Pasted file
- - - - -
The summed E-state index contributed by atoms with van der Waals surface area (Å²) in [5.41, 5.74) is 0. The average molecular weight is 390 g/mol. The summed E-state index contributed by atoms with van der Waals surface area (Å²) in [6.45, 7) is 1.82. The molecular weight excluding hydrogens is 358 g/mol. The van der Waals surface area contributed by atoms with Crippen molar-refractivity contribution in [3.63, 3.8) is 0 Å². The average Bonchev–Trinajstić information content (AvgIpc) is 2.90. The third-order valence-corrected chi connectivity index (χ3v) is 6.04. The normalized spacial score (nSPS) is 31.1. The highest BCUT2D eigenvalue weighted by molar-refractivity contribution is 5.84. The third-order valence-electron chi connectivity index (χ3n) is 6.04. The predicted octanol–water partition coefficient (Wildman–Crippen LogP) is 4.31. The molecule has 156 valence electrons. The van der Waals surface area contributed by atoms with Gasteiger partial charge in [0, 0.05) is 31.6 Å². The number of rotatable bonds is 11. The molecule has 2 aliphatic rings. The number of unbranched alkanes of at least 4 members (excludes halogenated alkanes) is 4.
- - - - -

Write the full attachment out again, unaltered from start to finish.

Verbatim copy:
The summed E-state index contributed by atoms with van der Waals surface area (Å²) in [5.41, 5.74) is 0. The average molecular weight is 390 g/mol. The summed E-state index contributed by atoms with van der Waals surface area (Å²) in [6.45, 7) is 1.82. The molecular weight excluding hydrogens is 358 g/mol. The van der Waals surface area contributed by atoms with Crippen molar-refractivity contribution in [3.63, 3.8) is 0 Å². The average Bonchev–Trinajstić information content (AvgIpc) is 2.90. The third-order valence-corrected chi connectivity index (χ3v) is 6.04. The normalized spacial score (nSPS) is 31.1. The highest BCUT2D eigenvalue weighted by molar-refractivity contribution is 5.84. The third-order valence-electron chi connectivity index (χ3n) is 6.04. The predicted octanol–water partition coefficient (Wildman–Crippen LogP) is 4.31. The molecule has 156 valence electrons. The van der Waals surface area contributed by atoms with Gasteiger partial charge in [0, 0.05) is 31.6 Å². The number of rotatable bonds is 11. The molecule has 2 aliphatic rings. The number of unbranched alkanes of at least 4 members (excludes halogenated alkanes) is 4.